Sitting and Practice: An interpretive description of the Buddhist-informed meditation practices of counselling psychologists and their clinical work
Publication Year: 2010
Place of Publication: Canada
Source ID: shanti-sources-22408
Zotero Collections: Buddhist Contemplation by Applied Subject, Contemplation by Applied Subject, Contemplation by Tradition, Psychiatry and Contemplation, Psychology and Buddhist Contemplation, Science and Buddhist Contemplation, Psychotherapy and Contemplation, Health Care and Contemplation, Buddhist Contemplation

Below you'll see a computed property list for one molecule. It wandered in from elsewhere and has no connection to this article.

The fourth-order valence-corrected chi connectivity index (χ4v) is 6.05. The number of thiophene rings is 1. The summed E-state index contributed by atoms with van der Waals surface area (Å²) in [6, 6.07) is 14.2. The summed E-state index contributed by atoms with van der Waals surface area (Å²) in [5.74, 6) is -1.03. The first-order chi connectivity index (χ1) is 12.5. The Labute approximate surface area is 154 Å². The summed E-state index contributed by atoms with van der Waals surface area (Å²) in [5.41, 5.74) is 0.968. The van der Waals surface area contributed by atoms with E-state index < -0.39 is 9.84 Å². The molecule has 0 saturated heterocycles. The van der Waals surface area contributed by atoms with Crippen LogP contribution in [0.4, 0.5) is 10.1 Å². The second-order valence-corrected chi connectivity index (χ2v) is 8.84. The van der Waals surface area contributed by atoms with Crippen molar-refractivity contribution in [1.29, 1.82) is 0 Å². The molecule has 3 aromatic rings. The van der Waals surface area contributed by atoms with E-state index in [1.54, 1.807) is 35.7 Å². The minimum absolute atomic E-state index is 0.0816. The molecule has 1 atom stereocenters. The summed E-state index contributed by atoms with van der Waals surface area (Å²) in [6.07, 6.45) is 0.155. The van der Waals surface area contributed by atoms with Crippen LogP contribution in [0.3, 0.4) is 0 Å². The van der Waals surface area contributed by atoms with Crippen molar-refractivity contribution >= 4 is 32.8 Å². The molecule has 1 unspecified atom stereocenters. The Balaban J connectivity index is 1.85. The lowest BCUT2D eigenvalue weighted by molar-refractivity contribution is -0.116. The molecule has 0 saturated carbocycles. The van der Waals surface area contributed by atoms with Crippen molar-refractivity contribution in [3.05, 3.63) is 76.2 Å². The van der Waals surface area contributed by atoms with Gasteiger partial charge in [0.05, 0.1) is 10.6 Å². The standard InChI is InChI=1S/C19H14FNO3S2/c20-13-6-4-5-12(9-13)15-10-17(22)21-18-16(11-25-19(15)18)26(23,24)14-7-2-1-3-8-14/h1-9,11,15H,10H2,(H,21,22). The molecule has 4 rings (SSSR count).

Abstract: Counselling psychology is increasingly curious regarding the benefits of mindfulness and meditation. This research explores the relationship between the clinical work of psychotherapists and their long-term Buddhist-informed meditation. This is an emerging and cross-cultural field. Thorne's (2008) interpretive description guided this exploratory qualitative study of the experiences of four registered psychologists. This study finds that meditation supports an unconditional, compassionate therapeutic stance that serves therapy through the development of the therapeutic relationship. Further, Buddhist-informed meditation appears to promote integrative functioning in the therapists and is related to integrated clinical decision-making. This study dips into areas of transpersonal and Buddhist psychology that require further culturally-sensitive investigation. Future directions for research are presented.